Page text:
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I'm a developer up in Portland, OR. I'm wondering if anyone can assist:

I'm working on Loess fit models using R, once I have the fit accomplished, I'm looking to back-out the equation of the fitted non-linear curve, wondering if there is a way to determine this equation in R? I've been looking but can't find any literature. For me, the graph of the function is great, but without the equation of the graph, I'm kinda dead in the water.

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4 Answers 4

Loess doesn't give you an equation [1]. If you just want to get the values returned by the loess function you use predict(loess.object,

[1] From wikipedia:

Another disadvantage of LOESS is the fact that it does not produce a regression function that is easily represented by a mathematical formula. This can make it difficult to transfer the results of an analysis to other people. In order to transfer the regression function to another person, they would need the data set and software for LOESS calculations.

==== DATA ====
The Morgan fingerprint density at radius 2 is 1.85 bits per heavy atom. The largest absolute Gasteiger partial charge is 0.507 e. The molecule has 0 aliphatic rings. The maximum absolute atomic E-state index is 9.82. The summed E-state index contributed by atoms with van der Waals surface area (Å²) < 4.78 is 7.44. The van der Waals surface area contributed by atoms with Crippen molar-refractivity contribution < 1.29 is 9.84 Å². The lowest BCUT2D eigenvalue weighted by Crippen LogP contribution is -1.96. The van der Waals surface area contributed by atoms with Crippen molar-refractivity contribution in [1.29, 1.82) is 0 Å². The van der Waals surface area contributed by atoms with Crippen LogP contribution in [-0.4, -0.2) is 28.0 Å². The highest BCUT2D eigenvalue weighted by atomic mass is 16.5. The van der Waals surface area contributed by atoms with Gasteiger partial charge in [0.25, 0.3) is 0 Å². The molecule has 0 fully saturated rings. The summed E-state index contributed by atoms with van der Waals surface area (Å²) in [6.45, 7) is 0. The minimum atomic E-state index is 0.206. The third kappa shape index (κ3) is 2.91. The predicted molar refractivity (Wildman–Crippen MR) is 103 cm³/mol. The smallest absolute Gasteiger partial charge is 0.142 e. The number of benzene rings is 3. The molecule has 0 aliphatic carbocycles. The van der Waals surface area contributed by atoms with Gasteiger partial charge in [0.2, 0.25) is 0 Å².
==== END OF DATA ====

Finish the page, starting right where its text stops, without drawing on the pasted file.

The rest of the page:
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correct, it doesn't give you a mathematical formula, but it gives you a graph. I want to find a formula for the graph given. – christian miner Nov 23 '09 at 19:44
You can't. Loess uses an iterative local approach and is data-driven, see the reference papers for details. – Dirk Eddelbuettel Nov 23 '09 at 22:49

There is no formula. Loess is a nonparametric method. It can't be expressed as a simple equation.

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You want to recover the formula from a loess object? You might be able to do something like this:

> cars.lo <- loess(dist ~ speed, cars)
> formula(unclass(cars.lo)$terms)
dist ~ speed

Edit: Sorry...I think that I misinterpreted what you wanted. There is no simple way to express the loess model in the form of an equation.

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Thanks, I check into that and see if it works out! – christian miner Nov 23 '09 at 19:27

You cannot extract the formula from LOESS itself. However, you could simply run another method on the points found by LOESS. If it's a simple 2D graph then it shouldn't be that hard to find a good formula. One method for doing this is symbolic regression (see wiki).

Be aware that this is probably not optimal and it might be better to simply use another method than LOESS.

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